Academic journal article Journal of Emerging Trends in Educational Research and Policy Studies

Beyond Identity Scars: Reflections on the Vitality of Shangani Male Circumcision in the Context of HIV and AIDS in Zimbabwe

Academic journal article Journal of Emerging Trends in Educational Research and Policy Studies

Beyond Identity Scars: Reflections on the Vitality of Shangani Male Circumcision in the Context of HIV and AIDS in Zimbabwe

Article excerpt

Abstract

A broad spectrum of challenges has placed the African continent on the spot light under Cultural studies. Undoubtedly, HIV and AIDS is one of the contemporary challenges that Africa is facing. The adverse effects of HIV and AIDS on some sub Saharan African countries such as Botswana, South Africa and Zimbabwe continue to justify the often repeated comment that Africa is a 'continent in crisis'. Yet, the spread of the epidemic has been blamed on causes like adverse African traditional cultural practices such as polygamy, inheritance, child pawning and prescribing sex with virgins as an antidote to HIV and AIDS. This study focuses on the vitality of the Shangani traditional initiation ritual of Male Circumcision (MC) practice in the context of HIV and AIDS epidemic. The study argues that MC is one of the most elusive and peculiar cultures whose liveliness for the Shangani goes 'beyond the scars of identity' to curbing the spread of HIV and AIDS. By utilising the theory of anti-structure under the framework of a traditional rite of passage, the study seeks to show that Shangani MC is a processual mark of identity that enables young men to become adults. The paper established that the enduring cultural influence of MC is testified by its significance in HIV and AIDS contexts. The study concludes that there is need for a selective judicious integration of Shangani culture and modern health technologies to curb the epidemic and to be in sync with contemporary challenges obtaining in Zimbabwe.

Keywords: African Indigenous religion, culture, HIV and AIDS, male circumcision, Shangani, Zimbabwe.

INTRODUCTION

The world over, HIV and AIDS continues to ruffle feathers among different nations particularly those in sub Saharan Africa. Research has shown that the sub Saharan African region is a home to a mere 10% of the world's population but yet it harbours over 70% of those who are infected and affected with HIV and AIDS. Furthermore, the Southern African region has been under the spot light due to the deadly impact of the HIV and AIDS epidemic with Botswana, South Africa and Zimbabwe having some of the highest levels of infection globally (Chitando, 2007:8). Evidently, HIV and AIDS is the chief culprit for the 'African cry' resulting in a lot of pain, suffering and death resulting in the description of Africa as a 'continent in crisis' (Jackson, 2002; Sibanda, 2010) Although Zimbabwe's HIV prevalence has gone down by half from approximately 30 % in the late 1990s to 14.6 in June 2011, there is no justification to relax since the statistic is still high. Nevertheless, Zimbabwe's HIV prevalence decline was attributed to the use of several intervention strategies such as the adoption of Male Circumcision (MC).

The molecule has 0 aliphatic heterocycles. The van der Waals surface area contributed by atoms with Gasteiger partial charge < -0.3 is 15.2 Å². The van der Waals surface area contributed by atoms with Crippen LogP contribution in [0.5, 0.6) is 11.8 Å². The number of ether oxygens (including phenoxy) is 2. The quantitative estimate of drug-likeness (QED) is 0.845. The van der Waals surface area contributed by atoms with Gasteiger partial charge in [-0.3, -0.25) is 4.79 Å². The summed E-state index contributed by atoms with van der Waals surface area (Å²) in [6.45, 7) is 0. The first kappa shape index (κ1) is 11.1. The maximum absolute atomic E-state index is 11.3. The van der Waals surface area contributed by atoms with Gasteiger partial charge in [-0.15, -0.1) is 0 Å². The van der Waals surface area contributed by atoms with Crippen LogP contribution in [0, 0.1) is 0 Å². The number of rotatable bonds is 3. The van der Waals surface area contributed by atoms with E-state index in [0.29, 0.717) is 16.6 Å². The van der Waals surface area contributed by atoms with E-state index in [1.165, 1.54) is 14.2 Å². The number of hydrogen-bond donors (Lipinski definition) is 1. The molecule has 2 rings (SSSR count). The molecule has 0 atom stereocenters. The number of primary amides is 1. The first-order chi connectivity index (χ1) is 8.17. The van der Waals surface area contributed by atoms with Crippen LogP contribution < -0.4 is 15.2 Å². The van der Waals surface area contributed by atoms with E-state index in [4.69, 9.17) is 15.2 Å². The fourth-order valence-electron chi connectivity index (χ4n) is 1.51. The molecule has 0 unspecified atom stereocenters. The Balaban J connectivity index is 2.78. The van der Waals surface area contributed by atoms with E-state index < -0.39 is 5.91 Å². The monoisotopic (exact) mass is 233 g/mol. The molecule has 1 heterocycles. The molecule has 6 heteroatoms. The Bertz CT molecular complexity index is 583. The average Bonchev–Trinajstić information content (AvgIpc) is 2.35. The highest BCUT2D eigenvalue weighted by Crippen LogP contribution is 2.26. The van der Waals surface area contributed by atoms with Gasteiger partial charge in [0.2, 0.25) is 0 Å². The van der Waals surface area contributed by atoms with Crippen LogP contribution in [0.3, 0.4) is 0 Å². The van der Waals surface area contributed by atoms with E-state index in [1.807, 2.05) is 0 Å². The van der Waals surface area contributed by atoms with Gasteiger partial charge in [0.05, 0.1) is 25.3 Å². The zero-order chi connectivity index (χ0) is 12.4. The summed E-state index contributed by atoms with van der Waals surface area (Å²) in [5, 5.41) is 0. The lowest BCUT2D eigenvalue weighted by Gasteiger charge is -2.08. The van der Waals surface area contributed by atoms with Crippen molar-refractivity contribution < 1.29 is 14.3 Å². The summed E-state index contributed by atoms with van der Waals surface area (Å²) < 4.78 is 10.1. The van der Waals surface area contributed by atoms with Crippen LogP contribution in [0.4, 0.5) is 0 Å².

This study focuses on the vitality of MC among the Shangani people in the context of HIV and AIDS epidemic. The term 'Shangani' is used in this study to refer to the Hlengwe group that falls under the south- east Bantu linguistic unit (Bannerman, 1978:485). The study argues that there are varied perceptions on the use and significance of MC among the Shangani on the one hand and the government's adoption of the same practice, on the other. The research further posits that the traditional practice of MC among the Shangani is still perceived largely as a processual existential reality that determines personhood and identity ahead of its importance in HIV and AIDS situations. The South African scholar, Freddy Rikhotso published his work entitled Tolo a nga ha Vuyi (Yesterday Does not Return) as far back as 1985 to up hold ngoma ni vukhomba (male and female circumcision) as critical cultural heritage worth preserving among the Shangani. However, the work does not refer to the vitality of MC in the context of HIV and AIDS which had just been discovered in Zimbabwe then. It was not until in recently that MC was popularised for reducing the infection rate of HIV by at least 60%. Therefore, there is need to seriously endorse and fuse the traditional rite of passage among the Shangani with modern health strategies that call for the prevention of the deadly infection. …

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